How social workers can help housing staff safeguard adults

All social housing providers must engage with adult safeguarding from April next year and social workers can help them, says Imogen Parry

Credit: DreamFinder

By Imogen Parry

Since the introduction of No Secrets and the Supporting People programme in the early 2000s, supported and sheltered housing staff have had both a mandate and a quality assessment framework requiring them to engage in adult safeguarding.  But there has been a growing realisation that staff working in the non-specialist housing sector should also have adult safeguarding policies, procedures and training due to the increasing numbers of adults at risk living in general needs housing.  The Social Care Institute for Excellence guide on adult safeguarding for housing staff recognises this need and was supported by my research on housing related serious case reviews (SCRs)  which found  30% of publicly available SCRs were concerned with adults who lived in social housing,  equally split between the two sectors – specialist sheltered or supported housing and general needs. The vulnerability factors of the subjects included: learning disabilities, mental or physical health issues, care leaver, substance misuse.

The dual and increasing need for improved  engagement by all housing providers in safeguarding adults and for greater understanding by statutory partners of the key role housing can play led to the creation of a new Housing and Safeguarding Adults Alliance at the beginning of 2014. The alliance is comprised of  six of the principal housing trade and professional bodies and some leading housing providers.

We were delighted that the  statutory guidance for the Care Act 2014, which comes into effect from April 2015, will require all housing providers and housing support providers to ensure that all staff have clear operational policies and procedures.  All housing staff must be: familiar with the six principles underpinning adult safeguarding (empowerment, prevention, proportionality, protection, partnership, accountability), trained in recognising the symptoms of abuse, and vigilant to and able to respond to adult safeguarding concerns. Agencies should identify a senior manager to take a lead role in organisational and inter-agency safeguarding arrangements.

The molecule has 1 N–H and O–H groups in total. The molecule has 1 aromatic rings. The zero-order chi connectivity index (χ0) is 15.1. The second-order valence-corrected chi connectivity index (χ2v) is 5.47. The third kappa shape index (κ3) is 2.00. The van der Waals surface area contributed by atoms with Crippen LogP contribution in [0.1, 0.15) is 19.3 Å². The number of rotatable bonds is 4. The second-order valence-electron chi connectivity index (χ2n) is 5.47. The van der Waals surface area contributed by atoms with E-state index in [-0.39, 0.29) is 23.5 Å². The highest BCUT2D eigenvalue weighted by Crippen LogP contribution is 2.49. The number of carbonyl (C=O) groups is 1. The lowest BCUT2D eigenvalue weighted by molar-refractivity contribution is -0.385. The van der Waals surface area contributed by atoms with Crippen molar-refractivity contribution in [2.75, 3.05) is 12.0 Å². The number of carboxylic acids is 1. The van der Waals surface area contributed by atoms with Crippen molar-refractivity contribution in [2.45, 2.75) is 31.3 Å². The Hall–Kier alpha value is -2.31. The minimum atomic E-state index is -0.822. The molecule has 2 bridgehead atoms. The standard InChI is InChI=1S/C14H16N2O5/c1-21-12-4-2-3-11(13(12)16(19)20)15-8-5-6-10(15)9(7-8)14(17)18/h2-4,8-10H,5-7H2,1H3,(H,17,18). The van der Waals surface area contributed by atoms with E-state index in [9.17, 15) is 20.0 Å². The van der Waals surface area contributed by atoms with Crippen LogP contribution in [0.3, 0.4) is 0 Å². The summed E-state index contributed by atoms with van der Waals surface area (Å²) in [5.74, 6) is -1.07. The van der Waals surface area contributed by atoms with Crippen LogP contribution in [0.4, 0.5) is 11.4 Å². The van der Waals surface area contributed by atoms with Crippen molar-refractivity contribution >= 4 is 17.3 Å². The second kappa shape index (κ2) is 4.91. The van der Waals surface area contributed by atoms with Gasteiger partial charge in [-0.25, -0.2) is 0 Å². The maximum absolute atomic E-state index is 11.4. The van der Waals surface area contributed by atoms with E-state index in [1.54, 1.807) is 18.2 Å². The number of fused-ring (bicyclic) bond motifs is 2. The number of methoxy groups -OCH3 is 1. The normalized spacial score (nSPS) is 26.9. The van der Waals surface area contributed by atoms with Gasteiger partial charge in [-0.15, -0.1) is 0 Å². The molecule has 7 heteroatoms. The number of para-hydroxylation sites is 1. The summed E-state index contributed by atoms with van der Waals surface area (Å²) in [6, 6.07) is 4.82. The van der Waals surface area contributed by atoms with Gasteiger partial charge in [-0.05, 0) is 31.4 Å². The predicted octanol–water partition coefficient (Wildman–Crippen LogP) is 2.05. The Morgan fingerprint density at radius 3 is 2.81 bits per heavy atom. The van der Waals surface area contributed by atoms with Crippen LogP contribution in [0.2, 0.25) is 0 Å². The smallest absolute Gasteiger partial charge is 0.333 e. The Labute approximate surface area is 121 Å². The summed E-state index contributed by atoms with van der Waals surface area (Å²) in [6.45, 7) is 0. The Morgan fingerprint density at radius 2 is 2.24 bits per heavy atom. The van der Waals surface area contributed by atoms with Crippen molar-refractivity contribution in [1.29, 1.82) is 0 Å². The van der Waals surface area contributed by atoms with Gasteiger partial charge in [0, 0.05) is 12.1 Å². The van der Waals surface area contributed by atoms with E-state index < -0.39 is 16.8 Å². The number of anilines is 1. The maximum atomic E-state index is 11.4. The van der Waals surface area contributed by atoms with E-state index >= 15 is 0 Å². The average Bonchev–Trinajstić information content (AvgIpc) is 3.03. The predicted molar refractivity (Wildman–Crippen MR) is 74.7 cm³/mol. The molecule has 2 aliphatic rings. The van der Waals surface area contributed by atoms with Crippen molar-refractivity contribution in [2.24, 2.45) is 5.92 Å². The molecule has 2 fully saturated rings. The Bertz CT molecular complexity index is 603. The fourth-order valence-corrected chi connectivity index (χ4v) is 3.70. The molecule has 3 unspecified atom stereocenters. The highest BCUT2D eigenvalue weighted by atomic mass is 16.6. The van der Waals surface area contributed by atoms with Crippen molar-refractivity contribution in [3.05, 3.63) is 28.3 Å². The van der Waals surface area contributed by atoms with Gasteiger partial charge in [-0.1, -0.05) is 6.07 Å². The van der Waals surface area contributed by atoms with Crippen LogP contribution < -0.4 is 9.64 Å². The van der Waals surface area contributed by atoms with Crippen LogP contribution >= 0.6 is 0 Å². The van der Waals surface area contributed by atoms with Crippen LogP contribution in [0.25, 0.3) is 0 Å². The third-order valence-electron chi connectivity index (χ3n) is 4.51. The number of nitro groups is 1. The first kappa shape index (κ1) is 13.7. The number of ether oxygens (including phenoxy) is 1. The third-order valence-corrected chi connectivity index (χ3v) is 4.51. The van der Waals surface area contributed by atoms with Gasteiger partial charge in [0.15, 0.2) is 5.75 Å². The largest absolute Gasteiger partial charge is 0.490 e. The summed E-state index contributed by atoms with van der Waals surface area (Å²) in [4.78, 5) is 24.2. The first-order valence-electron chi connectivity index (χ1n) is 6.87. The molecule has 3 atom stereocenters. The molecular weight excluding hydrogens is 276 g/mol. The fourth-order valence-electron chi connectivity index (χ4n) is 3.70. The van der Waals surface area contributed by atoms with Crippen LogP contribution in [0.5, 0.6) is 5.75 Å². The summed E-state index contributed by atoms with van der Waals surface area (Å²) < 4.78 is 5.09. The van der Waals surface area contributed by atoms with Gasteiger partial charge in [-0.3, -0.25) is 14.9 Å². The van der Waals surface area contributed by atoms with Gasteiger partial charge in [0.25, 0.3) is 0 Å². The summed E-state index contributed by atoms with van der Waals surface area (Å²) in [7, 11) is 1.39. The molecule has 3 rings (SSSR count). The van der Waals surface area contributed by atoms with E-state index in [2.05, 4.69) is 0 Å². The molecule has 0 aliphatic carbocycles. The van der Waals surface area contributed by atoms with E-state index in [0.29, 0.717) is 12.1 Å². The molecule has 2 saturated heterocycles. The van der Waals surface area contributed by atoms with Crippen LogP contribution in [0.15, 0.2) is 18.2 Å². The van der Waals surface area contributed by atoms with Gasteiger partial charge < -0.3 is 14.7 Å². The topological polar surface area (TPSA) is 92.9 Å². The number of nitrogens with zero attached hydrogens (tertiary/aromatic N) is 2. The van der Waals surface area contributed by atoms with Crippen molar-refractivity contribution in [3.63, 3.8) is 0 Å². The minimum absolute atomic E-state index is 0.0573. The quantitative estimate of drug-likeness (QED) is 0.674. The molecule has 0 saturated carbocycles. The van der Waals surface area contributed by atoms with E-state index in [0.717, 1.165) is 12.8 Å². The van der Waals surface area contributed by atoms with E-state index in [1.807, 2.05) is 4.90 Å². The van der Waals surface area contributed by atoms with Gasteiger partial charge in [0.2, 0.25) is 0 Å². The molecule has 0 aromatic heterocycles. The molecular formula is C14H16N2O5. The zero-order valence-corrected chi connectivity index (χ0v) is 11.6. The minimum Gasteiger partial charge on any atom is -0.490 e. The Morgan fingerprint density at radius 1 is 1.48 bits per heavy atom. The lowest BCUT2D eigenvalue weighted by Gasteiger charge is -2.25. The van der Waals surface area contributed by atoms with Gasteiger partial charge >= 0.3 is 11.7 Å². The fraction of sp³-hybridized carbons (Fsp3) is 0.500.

The implications of these new duties on all housing providers are considerable in terms of culture change, resources and timescales.  To assist this process, the alliance has produced a checklist for housing providers to self-assess their readiness for April 2015.

For all general needs housing providers to engage with adult safeguarding it means engaging with social workers. However, social workers’ awareness and understanding of the housing sector and the role of housing staff varies hugely. If social workers lack this knowledge then there are several ways they can address this: for example, by talking to housing staff about their roles and responsibilities, carrying out joint risk/capacity assessment visits, inviting them to meetings, and having joint  training.

It is crucial for social workers to be aware of housing staff and their role and to be in regular contact with them because housing staff are in contact with many adults at risk often before they are referred to adult social care, so housing staff are well placed to work preventatively.

To support and enhance housing providers’ internal preparations for the implementation of the safeguarding aspects of the Care Act and statutory guidance, adult social care staff are strongly encouraged to ensure that:

  • All housing providers are aware of their safeguarding obligations under the Care Act and statutory guidance.
  • Housing staff are consulted on current reviews of multi-agency safeguarding policies and procedures in light of the Care Act 2014.
  • Housing agencies’ policies and procedures are consistent with the local multi-agency approach, addressing omissions, inconsistencies and grey areas.
  • Reviews of information-sharing protocols involve the housing sector.
  • The role and contribution that housing staff can play in safeguarding is recognised.
  • There are agreed processes for keeping referrers informed of progress on safeguarding referrals.
  • Housing staff are invited to strategy meetings.
  • There is a joint approach to working with service refusers and those who self-neglect.
  • Guidance and training is given to housing support staff when asked to ‘make enquiries’ under section 42(2) of the Care Act and paragraphs 14.84 and 14.59 of the statutory guidance.
  • Joint training on adult safeguarding and the Mental Capacity Act 2005 includes a realistic focus on the role of housing staff, that is, it is not geared  only towards care home  or domiciliary care workers.
  • Local multi-agency events, meetings or conferences are arranged to enable housing providers and adult social care staff to identify common barriers to joint working and suggest solutions.
  • Housing providers are engaged with or represented on the safeguarding adults board and other multi-agency safeguarding bodies.

Imogen Parry works as an  independent safeguarding adults consultant, researcher and trainer for the housing sector and is co-chair of the Housing and Safeguarding Adults Alliance.  She can be contacted at


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